Just Sit With Me: Ministry to the Grieving
What is grief? It’s normal yet complex — and at times, baffling and indescribable.
When ministering to grieving people, perhaps the best way to understand it is by asking them a different question: What is grief to you?
After my eldest sister died, I wrestled with bitterness. When I delivered a stillborn child, I was utterly confused.
Another sister died, and I became afraid. Following my father’s death, I struggled to understand. Upon learning my nephew had been murdered, I experienced a disorienting sense of outrage that was altogether new.
During 2020, I experienced some of these emotions all over again as I navigated the pandemic along with the rest of the world.
This is grief. It has many causes and can evoke diverse emotional responses.
We will all grieve at some point during our lives. However, the way each person processes a loss is as unique as his or her fingerprint.
No two people are the same. Thus, no one will grieve exactly like someone else — even when they’re suffering the same loss.
One person may cry all the time, while another sits quietly contemplating the loss with few or no tears.
Some bereaved people are vocal about what they’re feeling, posting about it on social media and talking with anyone who will listen. Others are more guarded and private, opening up about their emotions with just a few people they trust.
I have another sister who experienced each of our family’s losses with me, and we responded differently. For example, my sister visited Dad’s gravesite daily during the first year following his death. Meanwhile, I waited three years to return to his burial place.
We all move through grief in our own ways, and that’s OK. Understanding this makes it easier to give and receive grace during difficult times.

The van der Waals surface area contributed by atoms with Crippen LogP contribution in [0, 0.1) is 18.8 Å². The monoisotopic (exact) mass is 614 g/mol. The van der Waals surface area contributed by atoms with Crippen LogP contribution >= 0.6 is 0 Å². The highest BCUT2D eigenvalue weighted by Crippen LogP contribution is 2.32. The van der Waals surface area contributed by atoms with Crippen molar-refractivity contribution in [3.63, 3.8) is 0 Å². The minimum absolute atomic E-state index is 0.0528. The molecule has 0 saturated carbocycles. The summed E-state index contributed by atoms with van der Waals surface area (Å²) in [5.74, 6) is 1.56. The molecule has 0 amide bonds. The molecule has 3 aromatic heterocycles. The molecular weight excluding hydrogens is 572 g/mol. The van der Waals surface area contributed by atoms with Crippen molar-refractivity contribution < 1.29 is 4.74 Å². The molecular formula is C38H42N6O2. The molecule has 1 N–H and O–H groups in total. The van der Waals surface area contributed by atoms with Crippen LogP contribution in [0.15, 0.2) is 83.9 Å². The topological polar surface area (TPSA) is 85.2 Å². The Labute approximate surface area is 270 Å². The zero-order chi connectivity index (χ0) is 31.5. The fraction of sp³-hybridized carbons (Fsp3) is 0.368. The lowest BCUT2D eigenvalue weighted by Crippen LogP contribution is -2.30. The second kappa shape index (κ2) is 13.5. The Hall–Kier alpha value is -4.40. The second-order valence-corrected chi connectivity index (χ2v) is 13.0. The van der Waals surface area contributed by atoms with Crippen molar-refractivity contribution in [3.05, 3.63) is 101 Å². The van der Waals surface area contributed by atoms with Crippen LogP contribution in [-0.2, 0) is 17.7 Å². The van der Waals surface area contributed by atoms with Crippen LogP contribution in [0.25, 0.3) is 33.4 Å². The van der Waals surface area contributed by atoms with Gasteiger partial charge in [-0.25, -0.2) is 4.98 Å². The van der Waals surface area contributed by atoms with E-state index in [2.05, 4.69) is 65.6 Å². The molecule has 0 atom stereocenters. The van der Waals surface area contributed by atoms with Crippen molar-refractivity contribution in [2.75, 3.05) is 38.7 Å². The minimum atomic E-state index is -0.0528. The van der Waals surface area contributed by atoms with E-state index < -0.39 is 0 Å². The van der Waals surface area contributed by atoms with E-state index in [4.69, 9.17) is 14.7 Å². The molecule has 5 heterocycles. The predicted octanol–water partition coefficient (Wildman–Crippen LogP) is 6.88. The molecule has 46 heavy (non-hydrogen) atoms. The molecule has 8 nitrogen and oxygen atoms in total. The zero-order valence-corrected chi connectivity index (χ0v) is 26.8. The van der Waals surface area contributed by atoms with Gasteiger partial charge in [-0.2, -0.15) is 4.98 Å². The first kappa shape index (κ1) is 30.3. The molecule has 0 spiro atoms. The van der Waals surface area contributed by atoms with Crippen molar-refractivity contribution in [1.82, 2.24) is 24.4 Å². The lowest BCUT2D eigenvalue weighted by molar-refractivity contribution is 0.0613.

Regardless of what form grief takes, there are several things bereaved people need during their time of distress.
In the midst of multiple devastating losses, Job received little solace from the people around him. His friends pointed accusing fingers, suggesting Job had brought his sorrows upon himself. No wonder Job referred to them as “miserable comforters” (Job 16:2).
Nevertheless, Job’s friends got one thing right. According to Job 2:13, “They sat on the ground with [Job] for seven days and seven nights. No one said a word to him, because they saw how great his suffering was.”
If Job’s friends had done nothing beyond this, they might have been a great source of comfort.
Our presence with grievers lets them know they are not alone. We can also pray with them, reminding them God is there — which means they are never alone.
The apostle Paul said, “Rejoice with those who rejoice; mourn with those who mourn” (Romans 12:15). By sitting with those who are grieving, we can do just that. The simple act of being there is a way of entering their struggles.
Realizing this takes some pressure off. You don’t have to take away the sadness or come up with all the right words. Your presence speaks volumes.
A SAFE PLACE
When hurting people feel safe, they are more likely to share.